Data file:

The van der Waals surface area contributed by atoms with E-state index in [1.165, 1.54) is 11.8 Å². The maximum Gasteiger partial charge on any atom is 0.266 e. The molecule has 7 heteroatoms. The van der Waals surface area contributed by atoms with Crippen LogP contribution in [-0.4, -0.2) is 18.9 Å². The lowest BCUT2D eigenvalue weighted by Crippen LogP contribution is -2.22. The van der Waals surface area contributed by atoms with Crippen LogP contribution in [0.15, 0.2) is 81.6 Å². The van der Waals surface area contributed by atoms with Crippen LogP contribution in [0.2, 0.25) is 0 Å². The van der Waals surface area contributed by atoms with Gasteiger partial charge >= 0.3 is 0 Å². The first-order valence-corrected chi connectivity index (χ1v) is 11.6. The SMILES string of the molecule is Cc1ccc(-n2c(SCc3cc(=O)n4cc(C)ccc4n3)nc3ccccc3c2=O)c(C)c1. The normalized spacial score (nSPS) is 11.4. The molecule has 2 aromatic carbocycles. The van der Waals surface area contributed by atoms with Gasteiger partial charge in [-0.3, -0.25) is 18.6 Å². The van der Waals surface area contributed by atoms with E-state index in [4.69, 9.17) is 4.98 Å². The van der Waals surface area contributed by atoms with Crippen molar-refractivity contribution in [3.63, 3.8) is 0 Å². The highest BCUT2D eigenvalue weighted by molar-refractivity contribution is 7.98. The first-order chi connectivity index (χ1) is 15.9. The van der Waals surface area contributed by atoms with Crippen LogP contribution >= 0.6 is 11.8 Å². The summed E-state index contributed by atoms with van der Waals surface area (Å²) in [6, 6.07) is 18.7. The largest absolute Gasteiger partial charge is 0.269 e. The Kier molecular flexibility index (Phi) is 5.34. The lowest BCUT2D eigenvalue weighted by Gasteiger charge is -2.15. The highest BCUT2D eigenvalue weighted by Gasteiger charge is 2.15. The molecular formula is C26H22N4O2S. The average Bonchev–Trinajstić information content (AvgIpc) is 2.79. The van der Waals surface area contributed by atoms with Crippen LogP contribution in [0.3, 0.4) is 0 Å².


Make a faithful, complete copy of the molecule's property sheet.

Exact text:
The van der Waals surface area contributed by atoms with E-state index in [1.165, 1.54) is 11.8 Å². The maximum Gasteiger partial charge on any atom is 0.266 e. The molecule has 7 heteroatoms. The van der Waals surface area contributed by atoms with Crippen LogP contribution in [-0.4, -0.2) is 18.9 Å². The lowest BCUT2D eigenvalue weighted by Crippen LogP contribution is -2.22. The van der Waals surface area contributed by atoms with Crippen LogP contribution in [0.15, 0.2) is 81.6 Å². The van der Waals surface area contributed by atoms with Crippen LogP contribution in [0.2, 0.25) is 0 Å². The van der Waals surface area contributed by atoms with Gasteiger partial charge >= 0.3 is 0 Å². The first-order valence-corrected chi connectivity index (χ1v) is 11.6. The SMILES string of the molecule is Cc1ccc(-n2c(SCc3cc(=O)n4cc(C)ccc4n3)nc3ccccc3c2=O)c(C)c1. The normalized spacial score (nSPS) is 11.4. The molecule has 2 aromatic carbocycles. The van der Waals surface area contributed by atoms with Gasteiger partial charge in [-0.3, -0.25) is 18.6 Å². The van der Waals surface area contributed by atoms with E-state index in [4.69, 9.17) is 4.98 Å². The van der Waals surface area contributed by atoms with Crippen molar-refractivity contribution in [3.63, 3.8) is 0 Å². The highest BCUT2D eigenvalue weighted by molar-refractivity contribution is 7.98. The first-order chi connectivity index (χ1) is 15.9. The van der Waals surface area contributed by atoms with Crippen LogP contribution >= 0.6 is 11.8 Å². The summed E-state index contributed by atoms with van der Waals surface area (Å²) in [6, 6.07) is 18.7. The largest absolute Gasteiger partial charge is 0.269 e. The Kier molecular flexibility index (Phi) is 5.34. The lowest BCUT2D eigenvalue weighted by Gasteiger charge is -2.15. The highest BCUT2D eigenvalue weighted by Gasteiger charge is 2.15. The molecular formula is C26H22N4O2S. The average Bonchev–Trinajstić information content (AvgIpc) is 2.79. The van der Waals surface area contributed by atoms with Crippen LogP contribution in [0.3, 0.4) is 0 Å².